US House considers proxy voting during coronavirus crisis

FILE - In this March 18, 2020, file photo, the Washington Monument and the U.S. Capitol are seen in Washington, at sunrise. Congress is considering ways to govern from afar during the coronavirus pandemic. Lawmakers are talking this week about whether it's possible to conduct virtual committee meetings, particularly to oversee how the $2.2 trillion stimulus money is being spent. And they're considering ways to pass virus-related legislation without requiring every lawmaker to be present. (AP Photo/Carolyn Kaster, File)
FILE - In this March 18, 2020, file photo, the Washington Monument and the U.S. Capitol are seen in Washington, at sunrise. Congress is considering ways to govern from afar during the coronavirus pandemic. Lawmakers are talking this week about whether it's possible to conduct virtual committee meetings, particularly to oversee how the $2.2 trillion stimulus money is being spent. And they're considering ways to pass virus-related legislation without requiring every lawmaker to be present. (AP Photo/Carolyn Kaster, File) (Copyright 2020 The Associated Press. All rights reserved)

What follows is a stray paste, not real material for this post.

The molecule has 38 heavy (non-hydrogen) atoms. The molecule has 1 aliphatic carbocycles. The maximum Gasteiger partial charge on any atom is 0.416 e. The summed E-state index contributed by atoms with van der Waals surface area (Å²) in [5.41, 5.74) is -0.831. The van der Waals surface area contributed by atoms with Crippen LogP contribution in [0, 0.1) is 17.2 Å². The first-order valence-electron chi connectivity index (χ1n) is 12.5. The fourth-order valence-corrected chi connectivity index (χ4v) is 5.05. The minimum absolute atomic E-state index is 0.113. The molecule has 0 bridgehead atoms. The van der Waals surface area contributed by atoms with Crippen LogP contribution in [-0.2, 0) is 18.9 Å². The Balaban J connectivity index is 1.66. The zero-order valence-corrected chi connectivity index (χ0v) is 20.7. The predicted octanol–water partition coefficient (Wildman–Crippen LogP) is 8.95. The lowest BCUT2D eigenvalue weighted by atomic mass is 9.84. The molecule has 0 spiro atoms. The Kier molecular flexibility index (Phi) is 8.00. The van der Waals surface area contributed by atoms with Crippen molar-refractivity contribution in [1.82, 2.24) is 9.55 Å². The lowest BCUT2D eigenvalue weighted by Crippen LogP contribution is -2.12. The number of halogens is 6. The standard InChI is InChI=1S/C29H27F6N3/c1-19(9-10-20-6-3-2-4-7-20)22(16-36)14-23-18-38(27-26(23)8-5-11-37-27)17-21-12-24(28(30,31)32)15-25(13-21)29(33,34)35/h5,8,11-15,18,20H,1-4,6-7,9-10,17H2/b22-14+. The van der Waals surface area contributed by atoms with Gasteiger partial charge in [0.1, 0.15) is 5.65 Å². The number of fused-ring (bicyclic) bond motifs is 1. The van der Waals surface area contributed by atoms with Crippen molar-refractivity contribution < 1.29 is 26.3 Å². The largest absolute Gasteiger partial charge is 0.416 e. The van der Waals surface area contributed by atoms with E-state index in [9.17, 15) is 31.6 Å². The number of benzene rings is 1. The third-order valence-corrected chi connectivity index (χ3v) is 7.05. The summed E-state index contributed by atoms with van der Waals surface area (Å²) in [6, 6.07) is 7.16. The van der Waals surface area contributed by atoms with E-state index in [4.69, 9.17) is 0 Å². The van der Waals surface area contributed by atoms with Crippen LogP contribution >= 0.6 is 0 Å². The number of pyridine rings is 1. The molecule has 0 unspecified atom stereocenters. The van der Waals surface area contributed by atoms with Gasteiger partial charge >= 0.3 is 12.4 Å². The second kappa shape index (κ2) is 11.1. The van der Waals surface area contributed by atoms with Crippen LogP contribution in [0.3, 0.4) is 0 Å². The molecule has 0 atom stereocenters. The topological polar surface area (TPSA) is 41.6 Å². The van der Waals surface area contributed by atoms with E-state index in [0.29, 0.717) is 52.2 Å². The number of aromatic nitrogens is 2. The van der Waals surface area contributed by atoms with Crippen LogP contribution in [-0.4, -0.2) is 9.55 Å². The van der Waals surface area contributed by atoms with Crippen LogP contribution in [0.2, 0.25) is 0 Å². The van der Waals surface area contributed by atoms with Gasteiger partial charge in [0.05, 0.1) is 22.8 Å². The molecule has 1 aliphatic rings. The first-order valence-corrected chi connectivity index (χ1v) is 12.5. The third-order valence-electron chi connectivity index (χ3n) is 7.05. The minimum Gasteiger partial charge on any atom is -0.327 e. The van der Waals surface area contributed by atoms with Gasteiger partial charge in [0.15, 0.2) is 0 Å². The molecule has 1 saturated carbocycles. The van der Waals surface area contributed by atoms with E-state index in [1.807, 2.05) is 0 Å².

WASHINGTON – With Congress essentially closed, House Democrats are proposing a temporary rules change during the coronavirus crisis that would allow lawmakers to vote remotely via another lawmaker physically present at the U.S. Capitol.

The rare move, which would require a vote for passage, is being presented Thursday during a private Democratic caucus conference call as anxious lawmakers clamor to bring Congress back on line during the stay-home shutdown.

“Congress needs to be working,” wrote Rep. James McGovern, D-Mass., chairman of the House Rules Committee, in a statement proposing the change.

As outlined, the proposal tries to steer clear of setting up new technological platforms that could be vulnerable to hackers, and it prevents blanket proxy voting, as some have suggested.

Instead, it would require House members to notify the House clerk of their intent to submit specific instructions to a specific lawmaker to cast the vote on their behalf, he said.

“We don’t know how long this pandemic will threaten public health, or how long state stay at home orders will last,” McGovern wrote. ”We should not wait for this pandemic to end to make changes to the rules that help us to do our jobs in such an unprecedented time."

House Speaker Nancy Pelosi, D-Calif., who tasked the chairman to consider options, is backing the effort, her spokesman said.

Congress has been all but shuttered since late March, and far-flung lawmakers are sheltering at home like other Americans. The House and Senate are meeting for pro forma sessions every few days just to avoid fully adjourning, keeping the door open for passing critical legislation. Congress is not expected to return before May 4.